Our first encounter with Barbieworld shows a totally female-run near-paradise. There are a couple of inconsistencies, but the place is basically presented as idyllic. What actually comes across, however, is a world driven by female vanity superficially focused on looking perfect. It reeks of meaningless and seems just silly. When the Ken dolls take it over, they turn it into a tasteless semi-barnyard where stupidity and a crass kind of pretention rule. No one wants to live in either of those worlds. But the movie never really gets to the idea that maybe the right thing to do would be for the sexes to complement each other in holding power, because it’s a progressive precept that men are irredeemably bad.
Another contradiction in the movie is that even as it asserts that women can be just as good as men at every profession, it then shows men basically being bad at everything. I’m amazed that Mattel consented to have its entire corporate board portrayed as shallow, sexist idiots. And I really wondered why the movie suggests women should want the power that would render us like those guys.
Finally, in a brutally gross parody of the opening of the science-fiction classic 2001: A Space Odyssey, Barbie asserts from its very first frames that little girls need to be freed from the idea that motherhood is where their fulfillment lies. But then the story devolves into being about achieving a reconciliation between Barbie’s now-grown-up “owner,” Gloria, played by America Ferrera, and her insufferably progressive teenage daughter. The clear message is that Gloria can’t be happy until she can get her family act together. It’s a goal that really undermines the whole “motherhood isn’t all that” theme.
Writer/director Greta Gerwig is a much better filmmaker than this movie demonstrates. She has to be embarrassed by it, even as it will make her very rich. One of the most talented directors of either sex making movies today, she just couldn’t be content making yet another mindless movie derived from a toy or game. Her instincts were to try and elevate the material, but the genre of silly toy satire and the Decretum of the progressive left are fighting her.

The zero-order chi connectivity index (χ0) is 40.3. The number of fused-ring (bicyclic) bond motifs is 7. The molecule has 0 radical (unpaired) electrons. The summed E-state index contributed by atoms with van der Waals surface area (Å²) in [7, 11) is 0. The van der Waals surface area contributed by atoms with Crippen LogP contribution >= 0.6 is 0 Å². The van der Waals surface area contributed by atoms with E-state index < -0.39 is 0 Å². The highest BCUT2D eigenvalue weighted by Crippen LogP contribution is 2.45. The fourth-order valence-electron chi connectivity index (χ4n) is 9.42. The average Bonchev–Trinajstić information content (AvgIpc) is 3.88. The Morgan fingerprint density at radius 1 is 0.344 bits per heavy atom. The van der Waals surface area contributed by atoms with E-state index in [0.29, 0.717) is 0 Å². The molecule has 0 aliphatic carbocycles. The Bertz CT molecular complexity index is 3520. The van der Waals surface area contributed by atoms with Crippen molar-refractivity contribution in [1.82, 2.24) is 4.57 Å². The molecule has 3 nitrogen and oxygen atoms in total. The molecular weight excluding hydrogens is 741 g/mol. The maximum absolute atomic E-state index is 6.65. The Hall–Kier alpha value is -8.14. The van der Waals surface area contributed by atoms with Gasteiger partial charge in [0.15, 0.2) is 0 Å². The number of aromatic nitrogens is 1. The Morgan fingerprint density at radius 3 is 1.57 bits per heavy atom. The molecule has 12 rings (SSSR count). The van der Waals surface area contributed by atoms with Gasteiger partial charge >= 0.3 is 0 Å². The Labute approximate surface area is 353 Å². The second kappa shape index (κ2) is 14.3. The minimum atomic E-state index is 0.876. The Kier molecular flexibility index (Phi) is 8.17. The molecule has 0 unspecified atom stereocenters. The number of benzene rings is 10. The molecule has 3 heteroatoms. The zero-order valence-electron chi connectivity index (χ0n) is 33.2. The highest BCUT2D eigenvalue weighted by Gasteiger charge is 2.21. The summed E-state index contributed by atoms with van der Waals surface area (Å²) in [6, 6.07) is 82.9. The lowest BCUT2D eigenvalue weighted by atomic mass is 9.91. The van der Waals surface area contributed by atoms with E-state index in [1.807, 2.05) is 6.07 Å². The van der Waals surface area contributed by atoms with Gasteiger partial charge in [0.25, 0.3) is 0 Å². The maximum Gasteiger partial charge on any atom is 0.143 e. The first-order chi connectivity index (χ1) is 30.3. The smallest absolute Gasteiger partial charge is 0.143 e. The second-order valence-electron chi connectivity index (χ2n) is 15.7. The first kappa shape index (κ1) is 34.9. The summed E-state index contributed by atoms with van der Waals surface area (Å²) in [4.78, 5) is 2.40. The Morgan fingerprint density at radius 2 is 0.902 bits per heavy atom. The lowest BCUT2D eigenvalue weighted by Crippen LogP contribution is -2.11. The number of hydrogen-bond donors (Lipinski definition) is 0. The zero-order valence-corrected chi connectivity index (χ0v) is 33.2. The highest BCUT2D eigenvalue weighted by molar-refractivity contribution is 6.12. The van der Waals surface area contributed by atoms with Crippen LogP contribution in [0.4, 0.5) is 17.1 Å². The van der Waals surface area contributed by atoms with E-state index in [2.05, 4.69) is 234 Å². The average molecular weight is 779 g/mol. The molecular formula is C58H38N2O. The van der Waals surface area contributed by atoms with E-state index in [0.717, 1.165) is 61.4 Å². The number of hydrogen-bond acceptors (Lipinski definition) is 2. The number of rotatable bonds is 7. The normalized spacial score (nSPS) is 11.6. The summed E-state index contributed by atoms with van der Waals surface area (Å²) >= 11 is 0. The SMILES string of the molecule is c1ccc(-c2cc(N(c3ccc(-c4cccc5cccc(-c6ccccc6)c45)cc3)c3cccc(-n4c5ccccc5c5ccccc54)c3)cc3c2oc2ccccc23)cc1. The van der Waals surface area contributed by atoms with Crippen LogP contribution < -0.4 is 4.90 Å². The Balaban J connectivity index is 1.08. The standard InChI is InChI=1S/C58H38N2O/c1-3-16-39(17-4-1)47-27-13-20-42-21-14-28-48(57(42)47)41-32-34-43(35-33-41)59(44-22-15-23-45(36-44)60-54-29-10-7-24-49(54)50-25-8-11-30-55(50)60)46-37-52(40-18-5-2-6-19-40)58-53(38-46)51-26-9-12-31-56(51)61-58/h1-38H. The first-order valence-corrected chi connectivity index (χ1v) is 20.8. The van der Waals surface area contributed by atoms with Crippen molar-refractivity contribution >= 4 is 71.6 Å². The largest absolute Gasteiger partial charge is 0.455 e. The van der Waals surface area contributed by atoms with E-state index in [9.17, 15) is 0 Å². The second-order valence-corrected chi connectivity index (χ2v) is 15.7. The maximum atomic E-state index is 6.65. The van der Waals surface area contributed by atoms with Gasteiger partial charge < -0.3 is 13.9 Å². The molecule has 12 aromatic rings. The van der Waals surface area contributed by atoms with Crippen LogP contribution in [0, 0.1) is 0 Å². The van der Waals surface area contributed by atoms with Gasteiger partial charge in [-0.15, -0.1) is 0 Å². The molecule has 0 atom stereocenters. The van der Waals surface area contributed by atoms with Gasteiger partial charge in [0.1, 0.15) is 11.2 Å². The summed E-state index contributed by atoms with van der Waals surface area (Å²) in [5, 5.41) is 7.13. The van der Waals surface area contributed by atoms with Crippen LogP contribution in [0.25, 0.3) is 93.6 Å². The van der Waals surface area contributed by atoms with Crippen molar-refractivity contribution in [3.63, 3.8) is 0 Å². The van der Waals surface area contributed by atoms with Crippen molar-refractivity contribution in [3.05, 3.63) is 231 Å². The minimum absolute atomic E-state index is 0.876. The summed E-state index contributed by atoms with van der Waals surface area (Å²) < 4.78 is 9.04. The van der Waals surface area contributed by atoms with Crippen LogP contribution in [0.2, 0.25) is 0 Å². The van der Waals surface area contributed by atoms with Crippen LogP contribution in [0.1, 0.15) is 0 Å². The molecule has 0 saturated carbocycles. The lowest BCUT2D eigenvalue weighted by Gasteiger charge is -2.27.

The movie should have been hilarious, clever and wryly truthful, but it ends up being weird more than funny and, in several places, that worst of all movie flaws, painfully earnest. The long speeches that pepper the mid-point and last act of the piece are transparently trying to bring the movie together into some kind of theme. But they are much more suited to a 12-Step meeting than a comedy built around a protagonist’s quest to cure her suddenly flat feet.
A couple of people have told me they laughed a lot at the movie. No one was laughing in the screening I went to. They were watching all the CGI gimmicks go by with a growing gut realization that the movie wasn’t making sense. It was visually stimulating for a while, but it just wasn’t nearly as fun as playing with Barbie dolls had been.
The main point to be made about Barbie is that it has achieved blockbuster status without actually having a main point. I challenged a series of filmmakers to identify a unifying theme in the movie. Everyone frowned, and thought, and then shrugged, with most saying, “I can’t say.”
If only the movie just humbly sought to make people laugh. But no, Barbie is determined to be politically “brave” in that condescending Hollywood way that nearly assures a project these days of getting an Oscar nomination. That is the huge irony of Barbie. Even as the movie lightly goads at female vanity, the project itself is almost sickeningly self-conscious.
Written, directed and largely produced by women, Barbie really, really wants everybody who is, you know, anybody, to like it. It wants to be reckoned smart and clever and cool, but because it comes out of a climate of so much fear, it ends up being just a silly pink pile of nonsense that can’t withstand serious scrutiny.
So where does Barbie leave us as a “sign of the times”? There’s lots of material here to engage with nonbelievers over. It’s a movie that wants to create sisterhood for girls and women but is thwarted by the fear of asserting that being male or female is actually a thing. The movie wants to be wise but can’t accept objective truth. The movie wants to say being pretty isn’t important, but then casts gorgeous Margot Robbie as the protagonist. The movie wants men and women to coexist, but is also certain that men are not to be trusted. In short, Barbie is a mirror of the irrationality that happens when people have lost God.
As Christians, we shouldn’t absorb culture as fans, but we must certainly be aware of it as grounds for evangelization in the way Jesus meant when he said, “Healthy people don’t need a doctor, but sick people do.” The extraordinary success of the mess that is Barbie should fill us not with smugness or disgust but with compassion that the postmoderns all around us are basically trapped in hellish confusion.